Long story, if you'll indulge me...
two weeks ago, i had a fairly decent running dell xps 630i system
with the impending release of wow cataclysm i thought i'd update my machine.
unfortunately that wasnt the case
motherboard - nvidia 630i
chipset - quad 4 something
gfx - nvidia 9800 gtx2
ram - 4 gig dell specific
If you need more info please get in touch....
i decided to buy a 2 gig gfx card and 8 gig of corsair ram, unfortunately
that blew my motherboard (according to dell), but hey, we live and learn..
i would like to know why the board i have bought (asus p5n - d ) cant take 8 gigi of ram?
it takes 4 gig no problem but when i try to install more i get bsod and no boot, i've tried
altering the bios menu to alter voltage and ram speed but nothing, please help....
any assistance is greatly appreciated...
(ps, the long story can be extended if needs be...)
Breadboard with just motherboard, CPU & HSF, case speaker, and PSU.
Make sure you plug the CPU power cable in. The system will not boot without it.
I always breadboard a new build. It takes only a few minutes, and you know you are putting good parts in the case once you are finished.
You can turn on the PC by momentarily shorting the two pins that the case power switch goes to. You should hear a series of long, single beeps indicating memory problems. Silence indicates a problem with (in most likely order) the PSU, motherboard, or CPU. Remember, at this time, you do not have a graphics card installed so the load on your PSU will be reduced.
If no beeps: Running fans and drives and motherboard LED's do not necessarily indicate a good PSU. In the absence of a single short beep, they also do not indicate that the system is booting.
At this point, you can sort of check the PSU. Try to borrow a known good PSU of around 550 - 600 watts. That will power just about any system with a single GPU. If you cannot do that, use a DMM to measure the voltages. Measure between the colored wires and either chassis ground or the black wires. Yellow wires should be 12 volts. Red wires: +5 volts, orange wires: +3.3 volts, blue wire : -12 volts, violet wire: 5 volts always on. Tolerances are +/- 5% except for the -12 volts which is +/- 10%.
The gray wire is really important. It should go from 0 to +5 volts when you turn the PSU on with the case switch. CPU needs this signal to boot.
A way that might be easier is to use the main power plug. Working from the back of the plug where the wires come out, use a bare paperclip to short between the green wire and one of the neighboring black wires. That will do the same thing with an installed PSU. It is also an easy way to bypass a questionable case power switch.
This checks the PSU under no load conditions, so it is not completely reliable. But if it can not pass this, it is dead. Then repeat the checks with the PSU plugged into the computer to put a load on the PSU.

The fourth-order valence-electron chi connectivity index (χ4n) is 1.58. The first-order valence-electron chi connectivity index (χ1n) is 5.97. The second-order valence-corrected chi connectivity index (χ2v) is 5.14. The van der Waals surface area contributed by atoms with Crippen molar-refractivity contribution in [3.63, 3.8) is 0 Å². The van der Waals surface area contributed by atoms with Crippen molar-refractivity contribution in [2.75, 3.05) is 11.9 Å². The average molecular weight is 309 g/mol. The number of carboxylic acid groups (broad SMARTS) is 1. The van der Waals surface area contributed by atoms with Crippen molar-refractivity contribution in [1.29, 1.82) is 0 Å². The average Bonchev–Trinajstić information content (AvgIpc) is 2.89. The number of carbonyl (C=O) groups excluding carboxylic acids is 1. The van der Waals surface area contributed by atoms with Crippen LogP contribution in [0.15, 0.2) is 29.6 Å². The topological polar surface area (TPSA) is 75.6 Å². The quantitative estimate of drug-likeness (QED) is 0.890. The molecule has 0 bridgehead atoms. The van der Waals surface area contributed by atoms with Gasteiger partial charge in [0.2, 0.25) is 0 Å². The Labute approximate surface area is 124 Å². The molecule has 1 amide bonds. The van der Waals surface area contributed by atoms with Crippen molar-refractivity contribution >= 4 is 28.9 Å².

If the system beeps:
If it looks like the PSU is good, install a memory stick. Boot. Beep pattern should change to one long and several short beeps indicating a missing graphics card.
Silence or long single beeps indicate a problem with the memory.
Insert the video card and connect any necessary PCIe power connectors. Boot. At this point, the system should POST successfully (a single short beep). Notice that you do not need keyboard, mouse, monitor, or drives to successfully POST. At this point, if the system doesn't work, it's either the video card or an inadequate PSU. Or rarely - the motherboard's PCIe interface.
Now start connecting the rest of the devices starting with the monitor, then keyboard and mouse, then the rest of the devices, testing after each step. It's possible that you can pass the POST with a defective video card. The POST routines can only check the video interface. It cannot check the internal parts of the video card.
sorry about the lack of info, really shouldnt drink and post...
current ram specs - 8 gig corsair, ddr2 800mhz
power supply is 850w
not done a bios update yet, but thats next on my list.
I've been through and tested all the ram in all the channels on the mobo, and everything is ok when running 4 gig, just doesnt like it when i try to install more, puzzling considering that the board claims it can take it.
have you gone in bios and checked your timing on the ram? if it is running 1T that could be your prob. set it to 2T and that may just be your problem. I have seen boards that can run 1T with 4GB but when you populate all memory slots, you need to lower to 2T
Ok, done a bios update and lowered the timing to 2T and still no luck, with 6 gig it will post but as soon as windows begins to load i get bsod, with 8 gig i get a quiet beep, then a consectutive beep lasting about 3 secs and no boot at all.
Yeah, tried all the sticks one by one, all are working as they should. As for being double sided, i'll be perfectly honest, i dont know. It says CM2X2048-6400C5DHX, i got 4 of them. I am starting to believe the mobo just wont like all four sticks in, i've emailed asus to see if its a known problem. Hopefully they'll get back to me...
Thanks for the continuing help folks.
Well, unfortunately, it doesnt seem as though asus are interested in my little problem. I did try reducing the RAM speed, to no avail im afraid. Nevermind, at least the warrranty is still in effect...
Thanks anyways people.
Bizzare explanation may be but this could be a heat up issue.. The DHX module RAM's are pretty thick in dimensions.. As such, i guess there is not much spacing left between the RAM sticks for adequate/required airflow (they might as well be touching).. This could be causing the BSOD's and all the wierd stuff(s).. Just for the sake of it, try running three sticks at a time..